Author Affiliations: Division of Alcohol and Drug Abuse, McLean Hospital, Belmont (Drs Weiss, Potter, Connery, and Griffin and Mr Provost), Department of Psychiatry, Harvard Medical School, Boston (Drs Weiss, Potter, Connery, and Griffin) and NIDA CTN (The National Institute on Drug Abuse Clinical Trials Network) New England Consortium Node, Belmont (Drs Weiss, Potter, Fiellin, Connery, and Griffin, and Mr Provost), Massachusetts; Department of Psychiatry, University of Texas Health Science Center at San Antonio, and NIDA CTN Texas Node, Dallas (Dr Potter); Department of General Internal Medicine, Yale University School of Medicine, New Haven, Connecticut (Dr. Fiellin); Chestnut Ridge Hospital, Department of Behavioral Medicine and Psychiatry, West Virginia School of Medicine, Morgantown, and NIDA CTN Appalachian Tri-State Node, Pittsburgh, Pennsylvania (Ms Byrne); Providence Regional Medical Center, Everett, and NIDA CTN Pacific Northwest Node, Seattle, Washington (Dr Dickinson); Adapt, Inc, Roseburg, Department of Public Health and Preventive Medicine, Oregon Health and Science University, Portland, and NIDA CTN Western States Node, Portland, Oregon/San Francisco, California (Dr Gardin); Bellevue Hospital and the Division of General Internal Medicine and Department of Psychiatry, New York University School of Medicine (Dr Gourevitch), and NIDA CTN Greater New York Node, New York, New York (Drs Gourevitch, Haller, and Selzer), and Division of Clinical Research, Departments of Psychiatry, St Luke's Roosevelt Hospital Center and Columbia University College of Physicians and Surgeons, New York, New York (Dr Haller); UCLA Integrated Substance Abuse Programs and NIDA CTN Pacific Region Node, Los Angeles, California (Mr Hasson); Duke Clinical Research Institute, Durham, North Carolina (Ms Huang); NIDA CTN, Bethesda, Maryland (Dr Jacobs); Department of Biostatistics and Bioinformatics, Duke University School of Medicine, Durham, North Carolina (Dr Kosinski); The EMMES Corporation, Rockville, Maryland (Dr Lindblad); San Francisco General Hospital, Department of Psychiatry, University of California, San Francisco; NIDA CTN Western States Node, Portland, Oregon/San Francisco, California (Dr McCance-Katz); North Shore Long Island Jewish Health System and Department of Psychiatry and Behavioral Sciences, Albert Einstein College of Medicine, New York, New York (Dr. Selzer); Department of Psychiatry and Behavioral Neurosciences, University of Cincinnati, Department of Veterans Affairs Medical Center, Cincinnati, Cincinnati Addiction Research Center, and NIDA CTN Ohio Valley Node, Cincinnati, Ohio (Dr Somoza); Clinical Neuroscience Division, Medical University of South Carolina and NIDA CTN Southern Consortium Node, Charleston, South Carolina (Dr Sonne); and UCLA Integrated Substance Abuse Programs, Department of Psychiatry and Behavioral Sciences, David Geffen School of Medicine at UCLA, and NIDA CTN Pacific Region Node, Los Angeles, California (Dr Ling).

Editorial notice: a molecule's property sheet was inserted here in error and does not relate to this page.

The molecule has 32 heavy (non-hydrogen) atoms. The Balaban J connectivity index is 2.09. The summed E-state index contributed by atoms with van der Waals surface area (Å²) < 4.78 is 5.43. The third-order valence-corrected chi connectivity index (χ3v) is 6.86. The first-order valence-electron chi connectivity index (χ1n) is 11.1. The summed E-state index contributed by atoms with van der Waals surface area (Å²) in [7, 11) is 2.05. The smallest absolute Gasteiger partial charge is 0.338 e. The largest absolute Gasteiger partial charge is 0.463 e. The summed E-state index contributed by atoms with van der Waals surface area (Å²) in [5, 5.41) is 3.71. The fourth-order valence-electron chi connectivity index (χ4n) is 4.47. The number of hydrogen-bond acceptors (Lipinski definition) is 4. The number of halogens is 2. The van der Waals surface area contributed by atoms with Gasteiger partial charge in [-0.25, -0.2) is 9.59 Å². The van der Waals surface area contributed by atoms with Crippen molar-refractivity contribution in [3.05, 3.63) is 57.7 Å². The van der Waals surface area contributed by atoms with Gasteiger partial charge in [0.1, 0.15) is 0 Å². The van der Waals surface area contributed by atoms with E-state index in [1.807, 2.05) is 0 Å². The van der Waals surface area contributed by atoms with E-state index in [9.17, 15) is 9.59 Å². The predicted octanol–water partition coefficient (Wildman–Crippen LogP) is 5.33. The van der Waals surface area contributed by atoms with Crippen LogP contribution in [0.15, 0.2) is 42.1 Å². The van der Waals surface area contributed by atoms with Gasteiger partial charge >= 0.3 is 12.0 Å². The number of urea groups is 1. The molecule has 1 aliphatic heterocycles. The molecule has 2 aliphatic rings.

Context No randomized trials have examined treatments for prescription opioid dependence, despite its increasing prevalence.
Objective To evaluate the efficacy of brief and extended buprenorphine hydrochloride–naloxone hydrochloride treatment, with different counseling intensities, for patients dependent on prescription opioids.